Women's wealth in the Middle East is set to grow at a 9 per cent compound annual growth rate (CAGR) of 9 per cent up to 2023, according to the Boston Consulting Group.
Females account for 24 per cent of $3.2 trillion (Dh11.7tn) of total assets under management in the Middle East, according to 2019 BCG data, published on Monday. The women's wealth share includes $103bn in the UAE and $224bn in Saudi Arabia.
The segment is expected to grow at a CAGR of 8.3 per cent in the UAE and 5.1 per cent in Saudi Arabia. However, BCG said wealth managers must shift their culture to become more inclusive and adopt a more personalised approach.
"Examining preconceptions about female investors, moving beyond labels to treat the individual, and adopting an objective-based and evidence-backed advisory approach will enable wealth managers to ensure the full potential of women is realised in the decade ahead," said Mustafa Bosca, managing director and partner at BCG in the Middle East.
When women invest, they do a better job than men, according to a 2018 study by Warwick Business School in the UK. Women trading shares and funds made a 1.94 per cent average gain above the market compared to men’s 0.14 per cent, it found.
Meanwhile an April BCG report titled Managing the Next Decade of Women's Wealth, found that women across the globe are amassing greater wealth than before, adding $5tn to the pool every year and now accounting for 32 per cent of global wealth.
The consulting firm said it expects women's wealth to outpace global wealth growth over the next several years, despite the economic impact of the coronavirus.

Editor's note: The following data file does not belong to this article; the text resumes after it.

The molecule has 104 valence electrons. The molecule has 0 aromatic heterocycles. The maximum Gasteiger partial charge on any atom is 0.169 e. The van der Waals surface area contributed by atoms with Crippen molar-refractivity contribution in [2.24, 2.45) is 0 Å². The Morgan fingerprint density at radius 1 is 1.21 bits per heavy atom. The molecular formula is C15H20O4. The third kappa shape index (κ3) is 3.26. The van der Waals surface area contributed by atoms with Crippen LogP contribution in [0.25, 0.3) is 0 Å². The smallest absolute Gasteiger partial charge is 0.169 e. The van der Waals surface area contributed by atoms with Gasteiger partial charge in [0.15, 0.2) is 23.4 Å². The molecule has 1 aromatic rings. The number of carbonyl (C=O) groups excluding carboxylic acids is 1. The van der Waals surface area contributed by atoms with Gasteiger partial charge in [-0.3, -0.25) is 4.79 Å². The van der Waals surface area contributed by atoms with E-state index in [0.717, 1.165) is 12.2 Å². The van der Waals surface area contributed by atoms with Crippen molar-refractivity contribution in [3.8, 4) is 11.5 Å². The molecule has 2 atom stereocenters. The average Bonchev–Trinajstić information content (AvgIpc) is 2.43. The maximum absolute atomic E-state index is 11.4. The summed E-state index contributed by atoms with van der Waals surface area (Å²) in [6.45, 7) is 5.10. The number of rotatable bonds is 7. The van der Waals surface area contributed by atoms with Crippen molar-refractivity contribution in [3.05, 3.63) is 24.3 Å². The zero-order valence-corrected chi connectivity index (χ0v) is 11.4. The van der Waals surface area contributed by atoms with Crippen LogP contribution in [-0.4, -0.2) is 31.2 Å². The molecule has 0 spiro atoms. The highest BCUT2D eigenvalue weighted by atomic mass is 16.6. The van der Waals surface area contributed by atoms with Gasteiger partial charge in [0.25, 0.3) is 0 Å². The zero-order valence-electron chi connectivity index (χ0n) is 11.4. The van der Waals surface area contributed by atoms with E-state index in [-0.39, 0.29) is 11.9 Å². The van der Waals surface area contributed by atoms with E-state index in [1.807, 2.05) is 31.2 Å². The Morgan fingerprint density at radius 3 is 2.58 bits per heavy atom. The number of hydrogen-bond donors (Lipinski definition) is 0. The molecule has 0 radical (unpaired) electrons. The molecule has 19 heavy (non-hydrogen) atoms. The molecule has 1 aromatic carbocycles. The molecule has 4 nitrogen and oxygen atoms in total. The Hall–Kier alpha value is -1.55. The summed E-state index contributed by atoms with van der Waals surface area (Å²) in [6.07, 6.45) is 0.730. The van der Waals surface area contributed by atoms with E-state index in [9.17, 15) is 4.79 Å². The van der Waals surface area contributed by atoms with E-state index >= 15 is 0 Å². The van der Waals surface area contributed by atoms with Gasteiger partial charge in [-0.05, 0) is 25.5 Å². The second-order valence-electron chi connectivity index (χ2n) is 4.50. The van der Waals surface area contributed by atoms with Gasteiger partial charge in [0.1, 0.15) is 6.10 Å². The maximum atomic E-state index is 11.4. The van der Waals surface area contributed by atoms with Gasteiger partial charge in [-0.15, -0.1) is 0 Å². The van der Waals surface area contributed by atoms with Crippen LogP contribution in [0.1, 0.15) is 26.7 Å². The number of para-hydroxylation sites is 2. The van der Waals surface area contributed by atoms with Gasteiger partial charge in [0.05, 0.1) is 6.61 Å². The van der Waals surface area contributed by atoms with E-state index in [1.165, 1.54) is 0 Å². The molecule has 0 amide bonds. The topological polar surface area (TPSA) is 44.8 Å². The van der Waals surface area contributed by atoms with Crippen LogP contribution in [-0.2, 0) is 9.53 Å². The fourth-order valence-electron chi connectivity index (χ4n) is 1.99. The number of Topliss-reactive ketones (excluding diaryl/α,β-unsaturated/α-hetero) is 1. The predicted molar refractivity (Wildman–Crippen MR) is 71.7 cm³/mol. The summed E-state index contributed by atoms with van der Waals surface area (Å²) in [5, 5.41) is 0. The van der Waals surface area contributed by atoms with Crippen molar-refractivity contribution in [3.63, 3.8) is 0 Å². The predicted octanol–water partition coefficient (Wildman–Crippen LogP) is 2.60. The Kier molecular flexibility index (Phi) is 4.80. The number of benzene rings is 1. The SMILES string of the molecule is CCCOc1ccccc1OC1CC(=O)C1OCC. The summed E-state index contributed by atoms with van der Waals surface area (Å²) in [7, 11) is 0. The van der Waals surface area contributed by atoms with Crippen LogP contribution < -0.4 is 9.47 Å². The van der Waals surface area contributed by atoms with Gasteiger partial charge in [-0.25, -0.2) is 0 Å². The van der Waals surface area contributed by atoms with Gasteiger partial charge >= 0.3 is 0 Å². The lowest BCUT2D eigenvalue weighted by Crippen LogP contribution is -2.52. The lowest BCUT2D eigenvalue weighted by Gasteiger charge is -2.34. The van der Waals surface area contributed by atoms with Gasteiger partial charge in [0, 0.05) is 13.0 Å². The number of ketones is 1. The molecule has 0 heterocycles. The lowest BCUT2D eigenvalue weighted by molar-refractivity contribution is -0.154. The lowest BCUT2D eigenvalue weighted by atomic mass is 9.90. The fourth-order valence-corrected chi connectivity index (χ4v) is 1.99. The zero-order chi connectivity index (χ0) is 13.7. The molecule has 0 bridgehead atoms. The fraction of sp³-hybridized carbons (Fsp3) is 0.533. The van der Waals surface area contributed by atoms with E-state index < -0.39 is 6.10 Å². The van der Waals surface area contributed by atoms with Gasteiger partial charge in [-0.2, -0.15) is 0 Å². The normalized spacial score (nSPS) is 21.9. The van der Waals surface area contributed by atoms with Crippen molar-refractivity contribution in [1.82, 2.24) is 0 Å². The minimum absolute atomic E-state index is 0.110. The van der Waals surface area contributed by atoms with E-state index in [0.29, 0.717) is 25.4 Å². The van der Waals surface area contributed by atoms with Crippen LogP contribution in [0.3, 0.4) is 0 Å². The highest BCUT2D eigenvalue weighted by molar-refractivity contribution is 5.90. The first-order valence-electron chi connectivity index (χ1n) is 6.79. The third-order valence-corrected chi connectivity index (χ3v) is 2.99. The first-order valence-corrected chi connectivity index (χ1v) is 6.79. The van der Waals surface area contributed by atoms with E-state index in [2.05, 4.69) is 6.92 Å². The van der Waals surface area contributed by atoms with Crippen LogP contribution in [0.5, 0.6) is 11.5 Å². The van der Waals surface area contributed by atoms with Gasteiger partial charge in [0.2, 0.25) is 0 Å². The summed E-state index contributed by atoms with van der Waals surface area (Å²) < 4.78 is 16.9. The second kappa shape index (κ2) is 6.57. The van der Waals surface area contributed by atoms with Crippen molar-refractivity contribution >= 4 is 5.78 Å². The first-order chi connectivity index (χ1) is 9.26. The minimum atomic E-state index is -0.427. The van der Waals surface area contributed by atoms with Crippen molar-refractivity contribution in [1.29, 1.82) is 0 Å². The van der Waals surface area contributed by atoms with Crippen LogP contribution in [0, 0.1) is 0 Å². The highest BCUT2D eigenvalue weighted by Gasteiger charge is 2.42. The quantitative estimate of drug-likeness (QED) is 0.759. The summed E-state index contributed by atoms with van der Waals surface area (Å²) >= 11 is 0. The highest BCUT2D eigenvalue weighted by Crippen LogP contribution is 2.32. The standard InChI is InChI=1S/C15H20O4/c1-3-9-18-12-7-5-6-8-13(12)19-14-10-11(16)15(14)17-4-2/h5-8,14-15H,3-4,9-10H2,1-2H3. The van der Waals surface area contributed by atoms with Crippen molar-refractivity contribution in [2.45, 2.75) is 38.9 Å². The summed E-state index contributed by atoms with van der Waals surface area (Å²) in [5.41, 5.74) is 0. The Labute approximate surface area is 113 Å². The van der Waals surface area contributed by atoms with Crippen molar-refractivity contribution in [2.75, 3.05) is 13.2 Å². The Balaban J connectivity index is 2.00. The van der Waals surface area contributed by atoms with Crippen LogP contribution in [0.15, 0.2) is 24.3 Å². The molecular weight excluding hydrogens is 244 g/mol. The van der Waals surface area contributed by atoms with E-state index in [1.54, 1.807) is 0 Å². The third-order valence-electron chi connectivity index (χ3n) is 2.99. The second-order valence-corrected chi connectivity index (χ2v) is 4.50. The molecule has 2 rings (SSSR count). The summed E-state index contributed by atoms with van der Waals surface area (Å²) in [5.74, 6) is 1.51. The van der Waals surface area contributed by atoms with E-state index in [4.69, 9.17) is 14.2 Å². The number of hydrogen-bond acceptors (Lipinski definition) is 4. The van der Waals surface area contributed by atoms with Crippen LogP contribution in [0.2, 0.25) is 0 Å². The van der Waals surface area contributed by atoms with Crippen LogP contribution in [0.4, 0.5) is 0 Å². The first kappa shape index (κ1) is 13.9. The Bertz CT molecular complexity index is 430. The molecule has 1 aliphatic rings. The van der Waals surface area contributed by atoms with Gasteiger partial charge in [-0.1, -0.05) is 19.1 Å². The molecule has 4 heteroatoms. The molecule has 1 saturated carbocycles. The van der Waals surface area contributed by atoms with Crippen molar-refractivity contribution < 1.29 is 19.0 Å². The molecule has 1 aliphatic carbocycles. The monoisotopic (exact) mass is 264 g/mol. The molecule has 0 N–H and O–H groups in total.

From 2016 to 2019, women accumulated wealth at a CAGR of 6.1 per cent. Over the next four years, that rate will accelerate to 7.2 per cent, BCG said.
"The expected rise in women's wealth in the Middle East is especially noteworthy," the report said. "Greater political and economic stability across the region and improving healthcare and educational access for women are fanning the expected 9 per cent CAGR."
The report cites examples of improvements in educational access, such as: girls’ rates of primary and secondary school participation are now similar to boys’, and women outnumber men at the university level in 15 of 22 Arab countries. In Bahrain, girls consistently make up the majority of top-ten high school graduates.
In the UAE, women in leadership positions have increased 2.4 per cent, while women in entrepreneurial activities and labour force participation in Saudi Arabia increased 1 per cent and 0.5 per cent, respectively.
"The opening up of the Middle East is further evidence that expanded access to education and health care can have positive implications for women," said Mr Bosca.
"Labour force participation, leadership positions, entrepreneurial activities and economic empowerment all play important roles in economic advancement, which will, in turn, contribute to further growth in women's wealth over the next decade."
Despite their increasing purchasing power, women remain largely underserved by wealth managers, according to BCG.
In BCG's global investor survey of 300 male and female affluent and high-net-worth individuals, 30 per cent of women said their relationship manager spoke to them differently because of their gender, while 64 per cent said their bank or wealth management provider needs to improve its value proposition.